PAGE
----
Moroney expects the competitors' academic diversity to "produce a series of exceptionally intelligent and thoughtful performances, the product of highly original young minds."

The competition's preliminary round began Wednesday, April 2, and will resume Saturday, April 5, at 3 p.m. Five finalists will compete for McGowan's Steinway on Sunday, April 6, at 7:30 p.m. Admission is free, and the public is welcome and encouraged to support the students. The winner will perform on Cal Day, Saturday, April 12, at 1:30. (All performances take place in Hertz Hall.) A private donor has contributed $500 to be awarded to the first runner-up.

Timing and TLC

The student who wins McGowan's Steinway will receive a real treasure. The piano, which dates from 1928, "is a very fine piano," says Moroney, and should be worth around $50,000 once it's restored.

The instrument will have come a long way since it arrived at the campus's Morrison Hall. McGowan, who had been ill, had not played the piano for more than a decade. And it had gone without major maintenance for 15 years.

"Its mechanism had become sluggish and heavy due to verdigris" - a greenish-blue patina that forms on copper, brass, or bronze surfaces - "that had settled into all the moving mechanical parts of the keyboard," Moroney says. "Also, the black outer case of the piano had suffered over 70 years of wear and tear in her home, and needed refinishing and repolishing."

Moroney was in a bind. He knew restoring such an instrument could be quite expensive. And since the piano doesn't belong to the university, any donations he raised for its restoration would not be tax-deductible. So the music professor turned to John Callahan, of Callahan Piano Services in Alameda, both to return the piano to its former glory and for help with fundraising ideas.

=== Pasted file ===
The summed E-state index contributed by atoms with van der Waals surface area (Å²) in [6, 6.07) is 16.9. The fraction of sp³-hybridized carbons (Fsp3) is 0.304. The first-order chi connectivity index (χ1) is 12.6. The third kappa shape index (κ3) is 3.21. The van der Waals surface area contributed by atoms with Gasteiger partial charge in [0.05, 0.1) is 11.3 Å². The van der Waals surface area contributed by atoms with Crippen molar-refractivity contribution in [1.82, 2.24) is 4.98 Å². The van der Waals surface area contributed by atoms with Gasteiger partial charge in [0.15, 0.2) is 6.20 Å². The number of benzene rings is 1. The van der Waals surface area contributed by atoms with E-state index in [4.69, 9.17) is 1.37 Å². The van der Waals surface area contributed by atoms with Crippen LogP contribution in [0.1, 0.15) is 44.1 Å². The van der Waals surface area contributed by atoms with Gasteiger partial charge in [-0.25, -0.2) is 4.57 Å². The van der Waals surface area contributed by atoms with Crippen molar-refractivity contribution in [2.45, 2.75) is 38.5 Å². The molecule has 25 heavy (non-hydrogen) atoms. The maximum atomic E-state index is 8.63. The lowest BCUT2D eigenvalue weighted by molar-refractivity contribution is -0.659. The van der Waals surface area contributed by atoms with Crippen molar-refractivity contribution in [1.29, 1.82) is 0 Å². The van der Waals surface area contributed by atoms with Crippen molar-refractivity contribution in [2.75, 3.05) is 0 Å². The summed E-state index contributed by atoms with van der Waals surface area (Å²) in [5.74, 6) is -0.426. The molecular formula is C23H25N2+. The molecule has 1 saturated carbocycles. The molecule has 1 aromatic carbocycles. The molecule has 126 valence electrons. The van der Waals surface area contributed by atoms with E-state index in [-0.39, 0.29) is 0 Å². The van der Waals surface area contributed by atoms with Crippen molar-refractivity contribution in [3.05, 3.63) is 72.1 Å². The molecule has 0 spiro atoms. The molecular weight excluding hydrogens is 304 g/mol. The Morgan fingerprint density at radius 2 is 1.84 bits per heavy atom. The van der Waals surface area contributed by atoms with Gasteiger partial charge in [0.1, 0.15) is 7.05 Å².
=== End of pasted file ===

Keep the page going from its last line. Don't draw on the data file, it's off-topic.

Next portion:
His timing couldn't have been better. As it happened, Callahan was beginning work with Oscar-winning filmmaker John Korty on a documentary meant to highlight the craftspeople at Callahan's studio. What they needed was a once-grand piano in need of some serious TLC, and McGowan's bequest fit the bill.

While the Berkeley piano won't have a starring role in the film, it will be a key prop, and the competition will be woven into the narrative. The five finalists will be filmed, and the Steinway's winner will likely get some extra time on screen. The main thrust of the film, however, is Callahan Piano's restoration process.

Moroney, for one, eagerly anticipates the transformation. "If you have a 70-year-old Cadillac that's been sitting in the garage for 15 years, it's going to need significant restoration work" to make it run properly, he says. "A musical instrument is just the same. I can't wait to hear this Steinway start purring again."

For details of the Berkeley Piano Competition, visit music.berkeley.edu/pianocompetition.html. Davitt Moroney invites anyone with a piano they wish to donate for the next competition to contact him at dmoroney@berkeley.edu.